The updated numbers bring the weekly undergraduate positivity rate to .25 percent, slightly above Tuesday’s rate of .17 percent.
Around half of BC’s undergraduate population opted to return home for Thanksgiving break and complete the remainder of the semester remotely, according to Senior Associate Director of University Communications Ed Hayward.
Of the 4,300 students remaining at BC, some were called in for two asymptomatic surveillance tests both last week and this week, according to an email UHS sent to selected students.
In an email to the BC community on Thursday evening, Executive Vice President and Acting Vice President for Student Affairs Michael Lochhead and Provost and Dean of Faculties David Quigley said that they are grateful for the efforts of the BC community since last summer.
“While there were many challenges along the way, our community has modeled understanding, resiliency, and a commitment to a common purpose,” the email reads.
The email also said that in the spring semester, the BC community will likely follow the same health and safety protocols it did this semester, including wearing masks when not in residence hall rooms, following physical distancing requirements, avoiding large gatherings, and holding meetings remotely, whenever possible.
In the spring, BC also intends to follow the same symptomatic and targeted surveillance testing, contact tracing, and quarantine and isolation strategies that it did this fall, the email said.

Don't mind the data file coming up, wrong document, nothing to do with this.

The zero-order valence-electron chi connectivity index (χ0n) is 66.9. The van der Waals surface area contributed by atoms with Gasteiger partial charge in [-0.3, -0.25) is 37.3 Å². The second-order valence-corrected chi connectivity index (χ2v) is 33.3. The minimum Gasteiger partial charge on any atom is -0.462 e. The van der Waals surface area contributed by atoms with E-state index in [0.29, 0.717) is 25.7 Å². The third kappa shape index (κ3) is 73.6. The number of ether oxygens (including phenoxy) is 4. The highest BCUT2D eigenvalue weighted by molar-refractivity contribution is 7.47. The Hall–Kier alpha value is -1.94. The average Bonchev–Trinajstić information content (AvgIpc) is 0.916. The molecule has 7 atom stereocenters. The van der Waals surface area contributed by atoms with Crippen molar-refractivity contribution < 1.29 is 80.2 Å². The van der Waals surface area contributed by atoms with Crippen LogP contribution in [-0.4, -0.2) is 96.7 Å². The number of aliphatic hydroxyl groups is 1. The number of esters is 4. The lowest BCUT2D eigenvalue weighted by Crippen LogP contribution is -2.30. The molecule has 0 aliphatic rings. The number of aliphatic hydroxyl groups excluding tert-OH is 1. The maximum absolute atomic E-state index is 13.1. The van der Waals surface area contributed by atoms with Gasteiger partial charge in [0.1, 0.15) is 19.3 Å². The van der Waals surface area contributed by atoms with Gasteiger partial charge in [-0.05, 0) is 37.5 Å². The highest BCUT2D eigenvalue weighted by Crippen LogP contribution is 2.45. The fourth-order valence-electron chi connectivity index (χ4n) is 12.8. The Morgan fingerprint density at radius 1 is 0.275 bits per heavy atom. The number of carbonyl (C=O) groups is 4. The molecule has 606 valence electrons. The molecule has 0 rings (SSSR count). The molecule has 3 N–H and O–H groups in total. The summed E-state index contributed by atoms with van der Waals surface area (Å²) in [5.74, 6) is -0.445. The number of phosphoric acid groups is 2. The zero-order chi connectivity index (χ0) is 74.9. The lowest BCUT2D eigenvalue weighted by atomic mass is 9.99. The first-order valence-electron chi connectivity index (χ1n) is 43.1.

The email also said that BC intends to test all members of the community that will be on campus during the spring semester, with testing beginning on Jan. 19 for faculty, staff, and graduate and professional students.
BC will test undergraduates who live on campus beginning on Jan. 24, depending on their scheduled move-in times, the email reads.
On Aug. 19, the Massachusetts Department of Health announced that all students within the Commonwealth must receive their flu vaccination by the end of the year, in order to reduce the number of flu-related illnesses and the impact of respiratory illness during the COVID-19 pandemic.
In an email to the BC community on Thursday, Director of University Health Services Douglas Comeau reminded students that they must satisfy this requirement by Dec. 31. Comeau also wrote that noncompliance with the requirement would result in holds on student accounts and access.
According to the Commonwealth’s weekly dashboard, Newton and Boston remain in the moderate-risk category for COVID-19 transmission.
Newton reported an average of 23.6 daily cases per 100,000 residents between Nov. 22 and Dec. 5—up from 20.2 in the previous two-week period. Boston reported 46.06 daily cases per 100,000 residents during the same period, a jump from the prior two-week incidence rate of 31.7.
Massachusetts, which only officially recommends that people get tested if they have COVID-19 symptoms, have come into contact with someone who tested positive, or live in a high-transmission risk community, reported a seven-day average positivity rate of 5.67 percent on Thursday. Boston reported a positivity rate of 6.9 percent between Nov. 27 and Dec. 3.
There are currently 38 undergraduate students in isolation as of Thursday, with 16 in isolation housing and 22 recovering at home.
BC has performed 130,784 total tests this year, with 459 positives. These numbers include 96,899 undergraduate tests and 427 undergraduate cases of COVID-19.
Featured Image by Madeleine Romance / Heights Editor